In general, the design of the Park Hyatt Tokyo, which occupies the upper-most floors of an office building in Shinjuku, is modern and well-appointed. This is to be expected from a hotel with nightly rates averaging $300-500.

The modern design is offset by classic details, such as a library in the lobby that contains many classic pieces of literature available for guests to borrow. We didn’t exactly have time or desire to read War & Peace while in Tokyo, but perhaps the next time we return for a month-long stay!


Our room at the Park Hyatt Tokyo was also superb. It was everything expected of a luxury hotel: nicely sized, high quality Egyptian bedding, bathtub and separate shower, bathroom television, and plenty of art and little details that really drive home the feeling of luxury.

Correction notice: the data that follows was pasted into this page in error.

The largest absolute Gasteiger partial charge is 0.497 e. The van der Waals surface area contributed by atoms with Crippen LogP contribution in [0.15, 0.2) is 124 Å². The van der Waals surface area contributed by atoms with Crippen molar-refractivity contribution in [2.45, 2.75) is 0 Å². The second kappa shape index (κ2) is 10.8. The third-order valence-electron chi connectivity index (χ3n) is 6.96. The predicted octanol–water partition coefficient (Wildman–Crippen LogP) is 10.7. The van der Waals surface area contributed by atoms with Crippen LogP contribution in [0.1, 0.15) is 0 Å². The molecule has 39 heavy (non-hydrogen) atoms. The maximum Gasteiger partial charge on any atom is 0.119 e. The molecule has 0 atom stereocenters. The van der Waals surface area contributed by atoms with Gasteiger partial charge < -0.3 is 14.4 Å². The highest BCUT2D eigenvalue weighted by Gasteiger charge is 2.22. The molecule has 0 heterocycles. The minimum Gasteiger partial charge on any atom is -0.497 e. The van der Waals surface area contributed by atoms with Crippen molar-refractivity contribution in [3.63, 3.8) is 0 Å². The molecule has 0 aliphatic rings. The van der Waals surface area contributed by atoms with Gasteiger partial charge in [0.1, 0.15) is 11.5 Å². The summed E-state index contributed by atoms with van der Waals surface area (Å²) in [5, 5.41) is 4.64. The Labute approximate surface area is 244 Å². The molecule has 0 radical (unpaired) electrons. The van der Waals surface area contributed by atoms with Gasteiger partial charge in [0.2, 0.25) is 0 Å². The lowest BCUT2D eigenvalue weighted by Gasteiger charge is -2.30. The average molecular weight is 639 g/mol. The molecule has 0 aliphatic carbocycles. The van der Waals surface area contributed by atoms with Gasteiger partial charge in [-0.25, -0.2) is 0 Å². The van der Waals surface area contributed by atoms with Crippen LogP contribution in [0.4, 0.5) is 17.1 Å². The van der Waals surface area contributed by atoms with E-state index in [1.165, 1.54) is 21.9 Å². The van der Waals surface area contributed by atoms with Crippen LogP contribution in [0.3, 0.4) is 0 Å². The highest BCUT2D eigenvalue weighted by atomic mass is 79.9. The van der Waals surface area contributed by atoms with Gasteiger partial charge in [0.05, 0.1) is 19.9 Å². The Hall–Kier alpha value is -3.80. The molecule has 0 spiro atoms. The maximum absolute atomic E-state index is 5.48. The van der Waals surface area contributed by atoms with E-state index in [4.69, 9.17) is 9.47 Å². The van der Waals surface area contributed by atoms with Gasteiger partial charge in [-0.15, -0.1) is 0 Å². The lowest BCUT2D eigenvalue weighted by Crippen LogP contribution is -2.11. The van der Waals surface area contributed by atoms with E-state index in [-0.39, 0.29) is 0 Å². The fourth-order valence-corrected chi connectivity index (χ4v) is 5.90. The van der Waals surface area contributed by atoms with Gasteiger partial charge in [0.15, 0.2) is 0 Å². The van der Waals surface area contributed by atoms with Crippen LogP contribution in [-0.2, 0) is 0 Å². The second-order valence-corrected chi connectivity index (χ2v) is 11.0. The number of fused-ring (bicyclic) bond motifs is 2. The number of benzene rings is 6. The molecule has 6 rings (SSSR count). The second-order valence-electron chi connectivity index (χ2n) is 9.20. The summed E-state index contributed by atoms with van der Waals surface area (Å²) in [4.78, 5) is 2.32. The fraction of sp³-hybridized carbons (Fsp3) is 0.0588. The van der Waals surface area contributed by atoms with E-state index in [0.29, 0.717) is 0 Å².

Rooms come standard with 37-inch plasma flat-screen televisions, DVD players and entertainment systems, and complimentary wireless high-speed internet. The rooms also include sitting areas with a table and chairs, as well as a desk, chair, and bookcase. All guest rooms are located above the 41st floor, and offer stunning views of the city.


The view is a big selling point of the Park Hyatt Tokyo. Sarah was so enamored with the view from our room that she actually opted to sit in the window one morning while I went to the Tsukiji Fish Market–when I left the room she was in the window, and when I returned a couple of hours later, she was still there!


Our room was so high up that it made photography tricky since no other buildings of comparable height were in the foreground of my photos to give them depth.

DSC_5945 as Smart Object-1 copy

There are several restaurants in the Park Hyatt Tokyo: the sophisticated roof-top New York Grill & New York Bar, Japanese Kozue Restaurant, and French brasserie Girandole. We dined and had drinks at the New York Bar (this is the bar featured heavily in Lost in Translation) and Girandole.